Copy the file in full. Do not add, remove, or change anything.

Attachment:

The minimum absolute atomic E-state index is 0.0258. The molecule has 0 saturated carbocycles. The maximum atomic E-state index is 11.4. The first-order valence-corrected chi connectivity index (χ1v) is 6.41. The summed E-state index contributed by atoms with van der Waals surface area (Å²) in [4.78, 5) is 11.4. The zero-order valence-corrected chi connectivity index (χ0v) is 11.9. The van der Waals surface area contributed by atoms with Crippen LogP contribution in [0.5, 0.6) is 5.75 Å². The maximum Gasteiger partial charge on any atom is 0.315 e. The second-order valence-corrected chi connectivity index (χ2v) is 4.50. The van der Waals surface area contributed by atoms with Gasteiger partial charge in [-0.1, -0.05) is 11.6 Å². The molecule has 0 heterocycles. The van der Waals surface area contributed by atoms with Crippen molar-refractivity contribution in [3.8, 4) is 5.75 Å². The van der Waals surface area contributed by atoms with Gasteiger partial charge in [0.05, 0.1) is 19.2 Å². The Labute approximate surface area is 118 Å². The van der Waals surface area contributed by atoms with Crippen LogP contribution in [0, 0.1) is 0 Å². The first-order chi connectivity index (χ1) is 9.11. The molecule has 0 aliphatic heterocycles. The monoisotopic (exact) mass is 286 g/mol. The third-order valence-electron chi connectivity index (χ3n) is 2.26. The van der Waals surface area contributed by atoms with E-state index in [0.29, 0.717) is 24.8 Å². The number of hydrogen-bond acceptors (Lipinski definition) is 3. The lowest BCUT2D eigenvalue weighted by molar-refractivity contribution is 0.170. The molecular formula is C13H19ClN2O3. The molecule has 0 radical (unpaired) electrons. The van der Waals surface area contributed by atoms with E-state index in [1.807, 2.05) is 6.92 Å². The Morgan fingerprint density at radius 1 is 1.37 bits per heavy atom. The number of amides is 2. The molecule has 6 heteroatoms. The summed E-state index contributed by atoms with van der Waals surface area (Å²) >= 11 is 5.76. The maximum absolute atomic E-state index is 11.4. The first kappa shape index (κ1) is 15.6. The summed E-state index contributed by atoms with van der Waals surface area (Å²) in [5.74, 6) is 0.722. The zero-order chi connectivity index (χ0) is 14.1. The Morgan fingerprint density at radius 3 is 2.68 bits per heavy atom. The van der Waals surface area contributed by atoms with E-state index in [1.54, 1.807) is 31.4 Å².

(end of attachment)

The minimum absolute atomic E-state index is 0.0258. The molecule has 0 saturated carbocycles. The maximum atomic E-state index is 11.4. The first-order valence-corrected chi connectivity index (χ1v) is 6.41. The summed E-state index contributed by atoms with van der Waals surface area (Å²) in [4.78, 5) is 11.4. The zero-order valence-corrected chi connectivity index (χ0v) is 11.9. The van der Waals surface area contributed by atoms with Crippen LogP contribution in [0.5, 0.6) is 5.75 Å². The maximum Gasteiger partial charge on any atom is 0.315 e. The second-order valence-corrected chi connectivity index (χ2v) is 4.50. The van der Waals surface area contributed by atoms with Gasteiger partial charge in [-0.1, -0.05) is 11.6 Å². The molecule has 0 heterocycles. The van der Waals surface area contributed by atoms with Crippen molar-refractivity contribution in [3.8, 4) is 5.75 Å². The van der Waals surface area contributed by atoms with Gasteiger partial charge in [0.05, 0.1) is 19.2 Å². The Labute approximate surface area is 118 Å². The van der Waals surface area contributed by atoms with Crippen LogP contribution in [0, 0.1) is 0 Å². The first-order chi connectivity index (χ1) is 9.11. The molecule has 0 aliphatic heterocycles. The monoisotopic (exact) mass is 286 g/mol. The third-order valence-electron chi connectivity index (χ3n) is 2.26. The van der Waals surface area contributed by atoms with E-state index in [0.29, 0.717) is 24.8 Å². The number of hydrogen-bond acceptors (Lipinski definition) is 3. The lowest BCUT2D eigenvalue weighted by molar-refractivity contribution is 0.170. The molecular formula is C13H19ClN2O3. The molecule has 0 radical (unpaired) electrons. The van der Waals surface area contributed by atoms with E-state index in [1.807, 2.05) is 6.92 Å². The Morgan fingerprint density at radius 1 is 1.37 bits per heavy atom. The number of amides is 2. The molecule has 6 heteroatoms. The summed E-state index contributed by atoms with van der Waals surface area (Å²) >= 11 is 5.76. The maximum absolute atomic E-state index is 11.4. The first kappa shape index (κ1) is 15.6. The summed E-state index contributed by atoms with van der Waals surface area (Å²) in [5.74, 6) is 0.722. The zero-order chi connectivity index (χ0) is 14.1. The Morgan fingerprint density at radius 3 is 2.68 bits per heavy atom. The van der Waals surface area contributed by atoms with E-state index in [1.54, 1.807) is 31.4 Å².